Nor, by a long shot, is this the first time LePage, the self-proclaimed hater of all lies, has checked his own facts at the door.

Remember that windmill up at the University of Maine at Presque Isle? LePage told an audience last year that whenever dignitaries visit the clean-energy demonstration project, university officials “have an electric motor so that they can show people wind power works. Unbelievable.”

Indeed it was. Primarily because it wasn’t true.

Or how about the time the Guv claimed that Maine students who apply to the College of William & Mary in Virginia “have to take a placement exam to see if (they) qualify.”

We and several other media outlets checked and … um … no, they don’t.

Back when he was campaigning in 2010, businessman Le- Page told voters that the Maine Department of Environmental Protection once ordered him to perform a census on black flies. On another project, he added, the DEP demanded a tally of all the local buffaloes.

Lie and … another lie.

LePage once charged his opponents with calling him a draft dodger.

They didn’t.

He complained that he’s been called a “sexual harassment person.”

Never happened.

Then there was the time in 2011, after Forbes listed Maine worst among all 50 states when it comes to its business climate (a dubious honor we’ve held ever since), LePage claimed the folks at Forbes blamed it on welfare, energy costs and not having our “fiscal house in order.”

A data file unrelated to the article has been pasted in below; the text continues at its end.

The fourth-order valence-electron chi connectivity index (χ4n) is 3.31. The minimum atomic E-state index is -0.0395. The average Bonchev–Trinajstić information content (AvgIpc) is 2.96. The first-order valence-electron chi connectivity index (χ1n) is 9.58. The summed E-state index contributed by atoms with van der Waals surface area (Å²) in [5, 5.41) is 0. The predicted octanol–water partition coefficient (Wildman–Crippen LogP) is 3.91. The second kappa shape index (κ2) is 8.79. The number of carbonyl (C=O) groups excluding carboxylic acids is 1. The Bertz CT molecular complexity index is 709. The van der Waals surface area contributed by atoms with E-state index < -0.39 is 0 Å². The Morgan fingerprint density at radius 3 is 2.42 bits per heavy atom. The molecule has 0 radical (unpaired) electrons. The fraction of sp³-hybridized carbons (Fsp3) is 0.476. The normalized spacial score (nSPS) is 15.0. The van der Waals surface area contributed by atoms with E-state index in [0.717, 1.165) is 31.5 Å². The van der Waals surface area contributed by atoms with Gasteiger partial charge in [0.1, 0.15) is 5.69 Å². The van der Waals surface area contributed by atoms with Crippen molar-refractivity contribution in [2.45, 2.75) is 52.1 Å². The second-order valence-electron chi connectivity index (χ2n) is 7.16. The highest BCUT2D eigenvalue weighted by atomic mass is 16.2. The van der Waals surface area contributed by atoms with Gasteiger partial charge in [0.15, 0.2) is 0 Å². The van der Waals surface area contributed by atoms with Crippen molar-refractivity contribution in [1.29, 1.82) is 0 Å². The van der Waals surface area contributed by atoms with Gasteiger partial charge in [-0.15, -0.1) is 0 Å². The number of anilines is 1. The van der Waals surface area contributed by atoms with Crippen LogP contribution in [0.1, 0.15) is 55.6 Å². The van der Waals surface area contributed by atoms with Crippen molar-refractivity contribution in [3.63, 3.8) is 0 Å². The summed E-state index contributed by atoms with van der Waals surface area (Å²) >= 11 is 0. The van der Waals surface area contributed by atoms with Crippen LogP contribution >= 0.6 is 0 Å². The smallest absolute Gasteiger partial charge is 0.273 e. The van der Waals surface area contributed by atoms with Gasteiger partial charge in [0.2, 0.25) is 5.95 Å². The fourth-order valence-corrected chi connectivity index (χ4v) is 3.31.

Responded Forbes compiler Kurt Badenhausen in a subsequent blog post, “Sorry Governor, but I didn’t say any of those things.”

We could go on, but you get the point. For four long years, LePage has repeatedly used fiction as his weapon of choice when faced with a world that isn’t quite as terrible as he wants us all to think it is.

Thus, in this latest dust-up over Social Security and Medicare, he howls “I never said that” even as his own words – which in fact did say that – remain etched into the public record.

The painful truth for LePage is that he made a big mistake by dragging Social Security and Medicare into his ever-expanding definition of welfare.

How big?

Well, for starters, a just-completed Portland Press Herald/Maine Sunday Telegram poll shows that since June, Le- Page’s unfavorable rating has risen from 48 percent to 55 percent among Maine voters between the ages of 50 and 64. And for those over 65, his unfavorables have jumped from 51 percent to 56 percent.

That’s bad news in an aging state where, according to the same poll, 82 percent of the 50-to-64s and 91 percent of the over-65s say they “will definitely vote” come Nov. 4.

It’s also why LePage called WGAN in the first place Friday to complain: “We’ve stepped over the line now. We’ve gone to falsifying information for the purpose of getting elected. And now the pure honesty is gone. And it’s not only gone on one occasion. It’s gone on several occasions.”

You read that right. The guy who time after time after time has turned the truth into so much road kill now moans – in the face of criticism that is 100 percent accurate – that “the pure honesty is gone.”

It’s enough to make you spit.